Los Angeles school district SAP implementation still broken

Los Angeles school district SAP implementation still broken

Summary: Severe payroll problems arising directly from the Los Angeles Unifed School District's (LAUSD) SAP implementation continue unabated. Back in June, payroll problems had reached a boiling point, with the school union threatening boycotts and a lawsuit.

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Severe payroll problems arising directly from the Los Angeles Unifed School District's (LAUSD) SAP implementation continue unabated. Back in June, payroll problems had reached a boiling point, with the school union threatening boycotts and a lawsuit.

According to eWeek, the situation has not improved:

The situation for teachers—the vast majority of employees hit by the payroll snafu—is only getting worse as the district struggles to get the system errors corrected in time for tax season and other regulatory deadlines.

In the meantime, teachers are tired of waiting. The UTLA (United Teachers of Los Angeles) union has called for rolling boycotts of after-school administrative meetings on four separate dates in October. Two strikes are scheduled next week, on Oct. 8 and 9.

LAUSD teachers are paid once a month. In June, the worst month for system errors, about 30,000 paychecks were issued with errors. In September, an additional 3,800 teachers reported errors, according to media reports.

To understand more about the situation, I spoke with Marla Eby, Director of Communications for the union (United Teachers Los Angeles). According to Eby:

“Teacher payroll is complex, however, the old system did work. The system was rolled out too quickly, and without sufficient testing. The union requested that the system be run in parallel prior to full roll out, to ensure these problems would not occur. The school district chose not to follow this advice for budget reasons, which is ironic given all the cost overruns now. In some cases, union members must wait in line 4-6 hours to get their paycheck. From a union perspective, both SAP and Deloitte Consulting are at fault.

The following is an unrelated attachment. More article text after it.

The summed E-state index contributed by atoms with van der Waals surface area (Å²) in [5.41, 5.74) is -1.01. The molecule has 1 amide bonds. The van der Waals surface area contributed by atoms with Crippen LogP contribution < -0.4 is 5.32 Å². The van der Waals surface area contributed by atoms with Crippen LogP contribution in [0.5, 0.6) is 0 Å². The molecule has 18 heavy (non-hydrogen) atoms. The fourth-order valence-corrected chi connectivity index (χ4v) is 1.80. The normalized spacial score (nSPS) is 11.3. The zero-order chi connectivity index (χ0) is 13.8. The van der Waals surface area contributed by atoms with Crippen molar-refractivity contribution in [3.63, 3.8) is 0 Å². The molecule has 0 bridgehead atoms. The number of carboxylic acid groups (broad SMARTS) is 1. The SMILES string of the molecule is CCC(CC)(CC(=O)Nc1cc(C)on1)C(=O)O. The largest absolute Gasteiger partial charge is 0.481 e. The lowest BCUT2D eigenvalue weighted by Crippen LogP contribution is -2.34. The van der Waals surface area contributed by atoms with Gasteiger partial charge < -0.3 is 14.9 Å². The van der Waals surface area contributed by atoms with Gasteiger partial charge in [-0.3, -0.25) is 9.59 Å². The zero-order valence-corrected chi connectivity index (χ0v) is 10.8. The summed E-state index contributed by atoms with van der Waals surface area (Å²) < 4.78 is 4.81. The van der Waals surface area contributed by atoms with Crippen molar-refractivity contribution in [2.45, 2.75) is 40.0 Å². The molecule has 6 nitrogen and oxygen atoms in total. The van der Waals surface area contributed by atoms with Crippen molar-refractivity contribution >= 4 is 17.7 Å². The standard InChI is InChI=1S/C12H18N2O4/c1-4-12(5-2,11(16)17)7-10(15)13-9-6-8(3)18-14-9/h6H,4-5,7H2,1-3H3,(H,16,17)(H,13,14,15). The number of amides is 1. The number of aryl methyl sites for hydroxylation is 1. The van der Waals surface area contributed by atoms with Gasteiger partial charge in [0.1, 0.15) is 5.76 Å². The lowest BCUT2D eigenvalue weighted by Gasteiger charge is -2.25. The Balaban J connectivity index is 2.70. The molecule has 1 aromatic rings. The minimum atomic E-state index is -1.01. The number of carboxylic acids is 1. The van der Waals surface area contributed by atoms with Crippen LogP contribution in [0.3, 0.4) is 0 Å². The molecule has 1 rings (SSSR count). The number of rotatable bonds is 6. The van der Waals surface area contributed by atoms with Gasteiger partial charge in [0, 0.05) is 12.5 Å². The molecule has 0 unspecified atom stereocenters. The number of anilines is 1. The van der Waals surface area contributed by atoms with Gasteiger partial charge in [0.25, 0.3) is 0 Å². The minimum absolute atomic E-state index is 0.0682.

The issue of risk versus cost is always difficult. In this case, the attempt to save money on testing and roll out resulted in massive problems and cost overruns. Obviously, implementation management made some poor choices along the way. The most extraordinary aspect of this situation is that it's been going on since last February.

An after-hours email to SAP for further information was not immediately returned.

Related: Arizona State University has also suffered from payroll-related implementation problems. Click here to read more.

Update 10/8/07: According to a union press release obtained after this post was written:

The teachers’ union has rented an RV and will be at LAUSD “night and day” around the October 5th payroll date, providing moral support for teachers and health and human services professionals and keeping watch over the LAUSD response to the payroll crisis. UTLA officers will be meeting with teachers, providing refreshments and offering members the opportunity to videotape a message to the school board.

Since its introduction in February, the LAUSD payroll system’s flaws have resulted in tens of thousands of teachers and other employees being underpaid, overpaid or not paid at all. Problems have continued each month, despite District promises to the contrary. It is unclear whether the problems with the payroll system can be resolved.

UPDATE 10/15/07: For more information and the latest analysis, see this post.

Topics: Enterprise Software, Banking, SAP

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2 comments
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  • Inform the uninformed

    Please someone explain to me how it could be this complicated?

    How are these teachers paid so that it needs a sort of math that even computers can't figure out to pay them?

    Do they not make "$65,000 a year?" or "$25 per hour" or "$400 per class" or something like that?

    Can someone in the know provide an example paycheck for a teacher and how it is calculated?
    brittonv
    • It's very complicated

      Think of the variables: hundreds (thousands?) of teachers, lots of payroll regulations and rules, many pay scales, integration with other parts of the system, and so on. ERP payroll is a complicated beast.
      mkrigsman@...